Healthy fats food – Why You Shouldn’t Skip It

By: BellyfatzoneTeam
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People often remind each other to reduce fat in their diets, but fat is an important part of cells as well as making nerve cells, so reducing the amount of fat also needs to be considered.

In particular, fats include good and bad fats; within this article, Bellyfatzone invites you to learn about good fats, also commonly known as healthy fats.

Healthy fats food - Why You Shouldn't Skip It
Healthy fats food – Why You Shouldn't Skip It

Eating foods rich in healthy fats can protect your heart and help you absorb a variety of vitamins. Here are 13 foods high in healthy fats that you can enjoy to protect your health.

What are healthy fats?

Fats are a type of nutrient in foods and play an important role in our diet.

Fat provides the body with the energy it needs to function effectively, keeps skin and hair healthy, helps the digestive system absorb vitamins A, D, E, K, and stores it in fat cells and helps the body to keep warm, provides essential fatty acids for brain development, control the inflammatory response and blood clotting.

Fats come in many forms that have different effects on the body:

  • Unsaturated fats: Liquids at room temperature and generally considered good for the heart. This type of fat is found in plants such as nuts and seeds as well as in vegetable oils and seafood. On nutrition labels, look for the words “polyunsaturated fat” and “monounsaturated fat.”
  • Saturated fats: solid at room temperature and found in animal foods such as meat and butter, as well as coconut and palm oil. This type of fat is often considered “unhealthy” for the heart, but “some types of saturated fat are actually good for us,” says Brianna Elliott, a registered dietitian nutritionist in Minnesota (USA).
  • Trans fats or “trans fats”: Liquid fats are turned into solids through a process known as hydrogenation. The US Food and Drug Administration has banned this type of fat, which is often found in fried foods, baked goods, and processed fast foods.

Fats found in processed snacks and store-bought baked goods are not healthy, while fats from natural foods like avocados, wild beef, and olives can be beneficial. Not all fats are created equal; here are some foods that provide healthy fats.

Avocado

Avocados have more health benefits than you think. They help reduce inflammation and protect the heart. Avocados can also help slow down your stomach's digestion, keeping you fuller for longer.

You need to eat healthy fats for your body to absorb fat-soluble vitamins A, D, E, and K, you can combine avocado with salad to get the benefits of all vegetables. Avocado toast can be a complete breakfast, snack, lunch, or dinner.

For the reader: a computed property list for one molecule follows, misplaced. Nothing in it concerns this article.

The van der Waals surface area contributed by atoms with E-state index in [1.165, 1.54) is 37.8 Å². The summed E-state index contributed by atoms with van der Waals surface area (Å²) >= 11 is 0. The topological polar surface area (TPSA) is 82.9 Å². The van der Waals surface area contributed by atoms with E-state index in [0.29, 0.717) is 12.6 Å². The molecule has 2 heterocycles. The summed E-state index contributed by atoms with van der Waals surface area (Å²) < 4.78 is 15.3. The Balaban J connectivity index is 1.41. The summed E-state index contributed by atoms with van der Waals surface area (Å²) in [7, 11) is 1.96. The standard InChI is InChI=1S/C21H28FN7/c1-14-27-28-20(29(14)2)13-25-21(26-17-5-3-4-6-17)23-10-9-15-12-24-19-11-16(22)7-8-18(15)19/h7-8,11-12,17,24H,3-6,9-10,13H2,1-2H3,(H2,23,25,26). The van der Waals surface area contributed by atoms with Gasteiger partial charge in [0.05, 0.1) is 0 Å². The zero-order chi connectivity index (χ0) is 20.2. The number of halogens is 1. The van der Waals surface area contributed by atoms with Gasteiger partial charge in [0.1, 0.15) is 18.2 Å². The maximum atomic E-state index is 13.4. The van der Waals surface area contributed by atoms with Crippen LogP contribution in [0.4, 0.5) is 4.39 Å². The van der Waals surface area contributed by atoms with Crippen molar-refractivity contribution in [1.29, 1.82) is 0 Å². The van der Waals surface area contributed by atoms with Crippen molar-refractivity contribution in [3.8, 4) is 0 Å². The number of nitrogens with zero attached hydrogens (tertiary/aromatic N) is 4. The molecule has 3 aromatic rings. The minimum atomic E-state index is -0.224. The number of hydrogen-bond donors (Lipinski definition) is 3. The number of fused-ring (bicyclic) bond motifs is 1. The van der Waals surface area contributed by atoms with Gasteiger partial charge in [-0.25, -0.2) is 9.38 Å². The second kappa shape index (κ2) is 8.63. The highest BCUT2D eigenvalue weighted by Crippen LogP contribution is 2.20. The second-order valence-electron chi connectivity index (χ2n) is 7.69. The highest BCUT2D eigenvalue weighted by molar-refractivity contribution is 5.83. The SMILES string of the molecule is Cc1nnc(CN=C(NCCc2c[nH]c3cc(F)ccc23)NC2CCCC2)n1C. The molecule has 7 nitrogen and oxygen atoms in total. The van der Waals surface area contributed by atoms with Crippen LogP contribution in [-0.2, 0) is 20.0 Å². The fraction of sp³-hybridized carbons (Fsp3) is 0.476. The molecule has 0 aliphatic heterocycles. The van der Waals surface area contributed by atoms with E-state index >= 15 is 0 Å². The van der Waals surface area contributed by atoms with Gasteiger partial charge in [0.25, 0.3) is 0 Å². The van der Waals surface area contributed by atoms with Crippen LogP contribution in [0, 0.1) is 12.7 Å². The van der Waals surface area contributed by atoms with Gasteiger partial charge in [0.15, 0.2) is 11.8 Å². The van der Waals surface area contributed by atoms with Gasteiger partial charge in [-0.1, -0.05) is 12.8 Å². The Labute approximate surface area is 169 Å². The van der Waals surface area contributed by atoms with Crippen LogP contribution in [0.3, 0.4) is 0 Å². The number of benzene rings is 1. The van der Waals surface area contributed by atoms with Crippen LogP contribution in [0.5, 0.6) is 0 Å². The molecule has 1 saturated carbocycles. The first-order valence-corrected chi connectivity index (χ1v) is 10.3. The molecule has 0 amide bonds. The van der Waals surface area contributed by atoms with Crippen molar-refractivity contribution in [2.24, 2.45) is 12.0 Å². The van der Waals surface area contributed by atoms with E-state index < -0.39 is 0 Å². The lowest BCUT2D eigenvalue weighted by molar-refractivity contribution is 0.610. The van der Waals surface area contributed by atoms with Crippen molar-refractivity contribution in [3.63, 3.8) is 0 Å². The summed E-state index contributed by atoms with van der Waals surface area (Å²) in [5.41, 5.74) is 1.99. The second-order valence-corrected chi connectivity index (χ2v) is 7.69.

Egg

The 2015-2020 Dietary Guidelines removed the restriction on cholesterol-containing foods such as eggs, as researchers now suggest that saturated fat (such as fatty meats) and genetics are to blame leads to high cholesterol rather than too much cholesterol in the diet.

Research has found that eating eggs in the morning can help you feel fuller for longer. Eggs from hens that are free-range or fed omega-3-rich foods often contain more omega-3s.

Nuts

Nuts are the perfect convenience snack, packed with nutrients including amino acids, vitamin E and unsaturated fatty acids. A 2018 study published in the Journal of the American College of Cardiology found that eating nuts reduces the risk of cardiovascular disease.

Choose nuts that don't have any added ingredients like sugar and other vegetable oils; no need to add oil to nuts as they are already there.

Nut butter

Peanuts are high in monounsaturated fats that have been linked to lower cholesterol and lower risk of heart disease; plus you can buy nut butter of all types, including almonds, cashews, etc. They can keep you full for longer, but avoid products with added sugar or vegetable oils.

Olive oil

Olive oil is a pure, healthy fat. Research has found that it helps reduce the risk of heart disease, cancer, and diabetes. The ingredients in olive oil like oleic acid and secoiridoids protect our cells, helping slow the aging process.

 

For the most health benefits, choose extra virgin olive oil, as it is extracted using natural methods and without much processing before it reaches you.

Fish